UFSC and partner institutions launch Pan American Network for Environmental Epidemiology on Monday, 29
The Laboratory of Applied Virology of the Department of Microbiology, Immunology and Parasitology of the School of Biological Sciences (MIP/CCB) at the Universidade Federal de Santa Catarina (UFSC), together with other governmental and academic institutions from 14 Latin American countries, launched on Monday, 29 November, the Pan American Network for Environmental Epidemiology (Panacea). The Panacea network is capable of obtaining real-time data to detect microbiological and chemical risks in the region. In addition, it seeks to develop and implement new molecular tools for application in environmental epidemiology, as well as to train professionals capable of producing, analyzing, and interpreting data.
The initiative has collaboration with the University of Newcastle, the Universidad de Santiago de Compostela, the Karolinska Institute, and MGI Tech. Panacea is also supported by the Northumbrian Water Group and the Suez Group, and aims to expand the current analytical capabilities of Latin American and Caribbean countries to implement Wastewater-Based Epidemiology (WBE) programs.
The network co-creation project, led by the University of Newcastle, has begun sequencing historical and contemporary samples across Latin America to determine the variants of SARS-CoV-2 circulating in the region. The research assesses the real-time prevalence and genomic variants of the virus in major cities across the continent. The team is also preparing to expand the network’s work in monitoring antimicrobial resistance (AMR) and other infectious agents.
Research on Environmental Epidemiology in Brazil
Through this project, the Laboratory of Applied Virology at UFSC becomes one of the focal points of the network in Brazil, together with the Environmental Company of the State of São Paulo (Cetesb). “LVA has been working with environmental surveillance in sewage in Santa Catarina since 1993, as an alert system for epidemiological surveillance of environmental viruses and fecal-oral excretion,” says the coordinator of the Virology Laboratory, Professor Gislaine Fongaro. LVA’s environmental surveillance work was also applied during the pandemic, together with the UFSC Task Force against Covid-19, consisting of the Applied Virology Laboratories, Protozoology Laboratory, Bioinformatics Laboratory and the Laboratory of Molecular Biology, Microbiology and Serology (LBMMS).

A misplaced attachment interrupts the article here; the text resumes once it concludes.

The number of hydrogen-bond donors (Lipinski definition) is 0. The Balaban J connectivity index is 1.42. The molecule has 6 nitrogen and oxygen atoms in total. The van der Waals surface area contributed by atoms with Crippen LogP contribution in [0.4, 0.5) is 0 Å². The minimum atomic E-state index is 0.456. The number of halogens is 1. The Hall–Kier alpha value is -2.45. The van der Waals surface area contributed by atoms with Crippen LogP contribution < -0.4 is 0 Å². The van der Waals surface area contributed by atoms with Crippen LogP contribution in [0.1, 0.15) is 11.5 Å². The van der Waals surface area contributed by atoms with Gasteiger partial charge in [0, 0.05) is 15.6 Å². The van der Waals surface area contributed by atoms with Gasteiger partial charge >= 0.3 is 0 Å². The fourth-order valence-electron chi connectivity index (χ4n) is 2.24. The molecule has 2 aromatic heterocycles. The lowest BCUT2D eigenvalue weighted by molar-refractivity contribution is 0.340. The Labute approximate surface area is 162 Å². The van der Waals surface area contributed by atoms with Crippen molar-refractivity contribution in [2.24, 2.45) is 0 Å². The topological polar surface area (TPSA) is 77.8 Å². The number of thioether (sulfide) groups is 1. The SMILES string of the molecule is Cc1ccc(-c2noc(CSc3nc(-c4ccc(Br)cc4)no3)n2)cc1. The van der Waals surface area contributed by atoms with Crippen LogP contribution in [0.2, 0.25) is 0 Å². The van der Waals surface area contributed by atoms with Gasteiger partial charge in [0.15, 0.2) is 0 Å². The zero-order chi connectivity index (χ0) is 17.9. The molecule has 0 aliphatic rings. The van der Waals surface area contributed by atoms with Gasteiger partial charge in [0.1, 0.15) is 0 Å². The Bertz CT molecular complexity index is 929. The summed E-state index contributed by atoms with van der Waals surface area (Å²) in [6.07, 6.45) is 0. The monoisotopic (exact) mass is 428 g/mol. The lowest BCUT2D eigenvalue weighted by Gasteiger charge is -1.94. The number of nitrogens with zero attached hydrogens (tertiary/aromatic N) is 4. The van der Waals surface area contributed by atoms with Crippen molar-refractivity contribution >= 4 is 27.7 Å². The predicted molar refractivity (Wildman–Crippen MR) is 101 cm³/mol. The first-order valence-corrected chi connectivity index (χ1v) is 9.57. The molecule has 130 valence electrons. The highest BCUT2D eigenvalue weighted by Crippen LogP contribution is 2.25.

“In early May 2020, the Laboratory of Applied Virology expanded its studies by also focusing on SARS-CoV-2 in sewage in Florianopolis, as well as evaluating retrospective sewage from the capital of Santa Catarina. Soon after, it followed up during the 2020-2021 summer season the viral circulation in Florianópolis-SC, inviting LACEN (Environment) for collaboration. Then, in August 2021, we started to seek support from city halls, knocking on doors, as well as from municipal health supervisors, consortiums and concessionaires that manage sanitation for the purpose of expanding the project to several cities in Santa Catarina and not only to the capital”, says Gislaine. This broad study includes Campos Novos, Capinzal, Chapecó, Concórdia, Curitibanos, Florianópolis, Herval d’ Oeste, Itajaí, Joaçaba, Joinville, São Miguel do Oeste, and Videira, and is part of an Outreach action, part of the Integrative Environmental Epidemiological Surveillance (VigEAI) project.
“The Panacea network provides the integration of studies and strengthening of epidemiology based on sewage monitoring, as a sentinel tool in Latin America, and our studies may help in this reinforcement,” concludes virologist, professor and researcher at UFSC, Gislaine Fongaro.
Translated by SINTER/UFSC
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